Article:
Digital Photography Review

DJI Mini SE vs. DJI Mini 2: Specs compared on DJI’s two cheapest drones – CNET


DJI’s latest drone, the Mini SE, is the company’s smallest, lightest and cheapest drone yet, aiming to offer an affordable entry into the world of aerial photography. Along with 2.7K-resolution video capture and 12-megapixel stills, the 249-gram drone offers 30 minutes of flight time.

That’s not bad for a drone with a price tag of only $300, particularly when you consider the physically identical Mini 2 comes in at $450. The Mini SE is on sale now in the US, with no plans yet for a wider launch into the UK. The drone is listed for sale in Australia, although it’s not yet available to buy through DJI’s store or its official Amazon page. For reference though, that $300 price tag converts to roughly £220 or AU$420.

The Mini SE shares the same body as the Mini 2, with a folding design that packs up small enough to fit into a jacket pocket. The weight gets it in just under the wire in the US for avoiding the need to register with the FAA. I found the Mini 2’s size and weight to be great for chucking in a bag and heading out on hikes where I don’t necessarily know if I want aerial shots, but I want to be able to get them if creativity strikes.


Some compromises have been made to the key specs in order to get that price down, though. The maximum video resolution is 2.7k rather than 4K, the maximum speed is slightly slower (13 metres per second, rather than 16) and it lacks advanced photography features such as raw image shooting and auto exposure bracketing. The Mini SE does, however, pack intelligent flight modes that I’ve found to be a great way of getting good-looking footage with little experience.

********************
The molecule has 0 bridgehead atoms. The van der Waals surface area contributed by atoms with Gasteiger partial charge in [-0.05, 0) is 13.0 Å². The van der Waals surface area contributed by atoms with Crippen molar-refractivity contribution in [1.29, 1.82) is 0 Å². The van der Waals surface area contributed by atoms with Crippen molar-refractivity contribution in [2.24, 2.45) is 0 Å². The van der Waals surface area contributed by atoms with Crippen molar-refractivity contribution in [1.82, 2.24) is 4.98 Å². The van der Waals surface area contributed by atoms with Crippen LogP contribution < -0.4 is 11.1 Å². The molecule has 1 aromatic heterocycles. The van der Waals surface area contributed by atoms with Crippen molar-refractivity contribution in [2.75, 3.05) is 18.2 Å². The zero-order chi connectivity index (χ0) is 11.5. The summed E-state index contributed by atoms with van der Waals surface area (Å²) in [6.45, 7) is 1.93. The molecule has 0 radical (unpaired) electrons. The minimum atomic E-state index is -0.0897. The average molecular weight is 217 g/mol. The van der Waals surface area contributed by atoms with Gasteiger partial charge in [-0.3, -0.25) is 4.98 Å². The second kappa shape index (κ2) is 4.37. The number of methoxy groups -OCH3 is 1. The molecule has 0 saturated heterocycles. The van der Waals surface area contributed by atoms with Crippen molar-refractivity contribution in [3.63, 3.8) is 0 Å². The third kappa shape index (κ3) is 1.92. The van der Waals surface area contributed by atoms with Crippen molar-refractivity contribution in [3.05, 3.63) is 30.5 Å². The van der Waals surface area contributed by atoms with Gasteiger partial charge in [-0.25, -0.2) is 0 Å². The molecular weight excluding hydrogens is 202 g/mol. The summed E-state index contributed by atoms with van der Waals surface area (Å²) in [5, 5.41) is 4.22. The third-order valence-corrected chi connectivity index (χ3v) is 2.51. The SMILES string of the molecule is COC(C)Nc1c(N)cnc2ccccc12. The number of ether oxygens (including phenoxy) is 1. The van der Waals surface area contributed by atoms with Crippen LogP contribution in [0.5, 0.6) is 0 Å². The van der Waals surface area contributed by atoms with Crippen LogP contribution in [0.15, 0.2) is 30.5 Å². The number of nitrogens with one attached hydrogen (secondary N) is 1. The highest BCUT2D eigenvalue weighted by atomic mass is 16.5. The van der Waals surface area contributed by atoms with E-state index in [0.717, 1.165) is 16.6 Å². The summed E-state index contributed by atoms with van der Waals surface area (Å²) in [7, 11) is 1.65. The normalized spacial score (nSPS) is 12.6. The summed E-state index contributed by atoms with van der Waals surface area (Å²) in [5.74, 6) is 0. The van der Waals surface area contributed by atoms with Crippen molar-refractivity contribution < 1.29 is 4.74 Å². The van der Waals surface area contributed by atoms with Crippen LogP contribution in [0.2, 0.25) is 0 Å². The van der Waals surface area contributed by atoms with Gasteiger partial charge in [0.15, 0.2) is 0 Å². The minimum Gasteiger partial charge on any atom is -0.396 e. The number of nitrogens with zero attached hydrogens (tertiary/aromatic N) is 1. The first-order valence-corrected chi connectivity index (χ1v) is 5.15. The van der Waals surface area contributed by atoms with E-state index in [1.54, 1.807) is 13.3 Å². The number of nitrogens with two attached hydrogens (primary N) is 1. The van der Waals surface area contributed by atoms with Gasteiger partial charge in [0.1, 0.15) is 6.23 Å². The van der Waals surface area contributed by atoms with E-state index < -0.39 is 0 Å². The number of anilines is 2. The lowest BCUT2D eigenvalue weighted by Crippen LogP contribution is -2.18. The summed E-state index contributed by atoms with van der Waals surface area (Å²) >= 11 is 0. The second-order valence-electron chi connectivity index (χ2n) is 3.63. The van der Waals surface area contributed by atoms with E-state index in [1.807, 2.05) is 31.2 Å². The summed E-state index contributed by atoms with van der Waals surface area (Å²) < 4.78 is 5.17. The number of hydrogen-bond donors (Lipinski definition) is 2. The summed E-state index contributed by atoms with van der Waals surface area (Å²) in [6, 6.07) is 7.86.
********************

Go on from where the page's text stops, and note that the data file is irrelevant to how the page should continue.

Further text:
There’s no question it’s a drone aimed squarely at either beginners or casual hobbyists who just want some nice aerial footage on their travels, rather than people who want to spend longer crafting beautifully cinematic footage for their Instagram Reels or whatever.

The DJI Mini price conundrum

The Mini SE comes in at a great starting price, but the Mini 2 – with its better cameras – is $150 more. The missing link here is the possibility of a DJI Mini SE Fly More Combo. That’s when DJI bundles in some key accessories, like extra batteries and rotors. The Mini 2 Fly More Combo costs $600 total – an extra $150 over the $450 price for the standalone DJI Mini 2. Amazon Australia has a listing for a Mini SE Combo, but there’s currently no pricing available. Ideally, that’s a real thing, and something that will reach other markets as we get closer to the holidays.

My advice in the meantime:

  • The DJI Mini 2 is the best starter drone if you want 4K image quality. Get the Fly More Combo if you want to hot swap batteries for longer flight sessions. Read our DJI Mini 2 hands-on.
  • The DJI Mini SE is an interesting option if you’re on a budget and don’t care about 4K video, but I’d wait a few more weeks to see if that Fly More Combo hits in the US. If it’s priced between $400 and $450, that would be a compelling all-in-one option for beginners.
  • Anyone who currently owns a first-gen DJI Mavic Mini won’t find much value in an upgrade to the Mini SE. If that’s you, look at the Mini 2 or consider graduating to a DJI Air 2S.

DJI Mini SE vs. DJI Mini 2 vs. DJI Air 2S specs

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